BOI Farming Ltd., trading as Bella Vacca Jerseys, is recalling raw, unpasteurized milk in New Zealand because of contamination with Campylobacter bacteria.
Bella Vacca brand unpasteurized, raw drinking milk is sold in 750-ml glass bottles.
Batch numbers 270818, 280818, 310818, 010918 and 030918 with use by dates Aug. 27, 28 and 31, and Sept. 1 and 3 are included in the recall. The product is delivered directly to customers or sold from the farm at 568 Pokapū Road, RD1 Kawakawa, Northland. It is not exported.
Consumers who have unused portions of Bella Vacca brand raw milk are urged to check the batch and date mark on stickers on the lids of bottles. Health officials say people should not to consume affected product. They should return the products for a full refund.
There have been no reports of illness but those who have consumed the product and have developed symptoms of infection from Campylobacter bacteria should seek medical advice.
Bella Vacca Jerseys representatives said until the next five tests are clear it is unable to sell raw milk.
“This does not affect our pasteurized milk which is still available for purchase. All people who had deliveries of the failed batch and all subsequent batches are currently being notified by email or phone,” said the company in a post on its Facebook page.
Raw unpasteurized milk from any animal may be contaminated with bacteria including shiga toxin-producing E. coli (STEC), Listeria and Campylobacter.
Last month, Longhill Farms recalled raw, unpasteurized milk in New Zealand because it was contaminated with Campylobacter bacteria. No illnesses were reported.
The Ministry of Primary Industries (MPI) brought in legislation in 2016 covering the sale of raw milk in New Zealand.
Producers must be registered with MPI, can only sell raw milk at the farm gate or by home delivery to the consumer. Raw milk must be refrigerated at all times before and during delivery and must be labelled with a “Use By ” date of no more than four days from when it was produced.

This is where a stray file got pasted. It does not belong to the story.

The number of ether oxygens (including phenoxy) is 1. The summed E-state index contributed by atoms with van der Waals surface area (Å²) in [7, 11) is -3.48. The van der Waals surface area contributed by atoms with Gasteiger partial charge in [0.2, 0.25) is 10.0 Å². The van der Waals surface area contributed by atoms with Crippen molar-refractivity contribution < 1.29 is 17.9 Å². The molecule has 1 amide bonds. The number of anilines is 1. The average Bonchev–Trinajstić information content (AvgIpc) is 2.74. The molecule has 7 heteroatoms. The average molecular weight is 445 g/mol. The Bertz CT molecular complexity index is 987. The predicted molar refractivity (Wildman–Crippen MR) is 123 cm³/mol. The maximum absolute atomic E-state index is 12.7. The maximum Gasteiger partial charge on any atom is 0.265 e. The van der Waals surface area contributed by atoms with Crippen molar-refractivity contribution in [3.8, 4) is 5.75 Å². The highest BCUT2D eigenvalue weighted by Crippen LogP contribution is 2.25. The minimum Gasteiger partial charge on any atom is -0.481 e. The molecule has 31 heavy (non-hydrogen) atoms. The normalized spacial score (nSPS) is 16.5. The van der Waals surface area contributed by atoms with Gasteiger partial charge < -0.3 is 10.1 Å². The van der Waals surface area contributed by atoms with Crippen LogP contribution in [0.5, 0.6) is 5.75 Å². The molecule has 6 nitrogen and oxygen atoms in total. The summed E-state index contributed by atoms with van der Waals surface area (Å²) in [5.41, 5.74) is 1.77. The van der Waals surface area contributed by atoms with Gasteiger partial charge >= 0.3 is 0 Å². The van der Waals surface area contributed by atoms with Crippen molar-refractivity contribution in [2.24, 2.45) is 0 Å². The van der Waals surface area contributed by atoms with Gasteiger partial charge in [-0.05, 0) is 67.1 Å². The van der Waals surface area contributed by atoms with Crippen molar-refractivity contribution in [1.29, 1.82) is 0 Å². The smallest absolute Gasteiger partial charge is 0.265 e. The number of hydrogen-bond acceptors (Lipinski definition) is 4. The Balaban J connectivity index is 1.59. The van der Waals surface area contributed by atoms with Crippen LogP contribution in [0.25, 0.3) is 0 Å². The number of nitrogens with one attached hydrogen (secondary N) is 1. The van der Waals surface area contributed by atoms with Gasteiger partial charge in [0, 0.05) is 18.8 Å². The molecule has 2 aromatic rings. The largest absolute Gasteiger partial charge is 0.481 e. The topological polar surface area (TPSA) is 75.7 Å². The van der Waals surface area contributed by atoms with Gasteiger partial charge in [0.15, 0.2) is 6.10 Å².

The milking plant and premises have to be inspected and approved by a recognized agency every six months and milk must be tested every 10 days for some tests and every 15 days by an accredited laboratory.
The government is scheduled review the raw milk policy in November this year, two years after full implementation, to ensure it is working effectively.
The MPI said raw milk is risky for anybody, but especially for young children, babies, the elderly, pregnant women, and people with weakened immune systems. The agency recommends the safest option is to consume only pasteurized milk, or to heat raw milk to 70 degrees Celsius and hold it at that temperature for one minute.
Other recommendations for those who choose to consume or serve raw milk include:
- Keep chilled while transporting it home from the farm;
- Keep in the coldest part of the fridge, usually the lower levels are 4 degrees Celsius or cooler;
- Throw out if it’s been unrefrigerated for two or more hours;
- When you want to drink raw milk, heat it until just boiling or to 70 degrees Celsius for one minute before drinking;
- Drink by the use-by date;
- If you’re serving raw milk to friends or visitors let them know the risks; and
- Buy raw milk only from a registered supplier.
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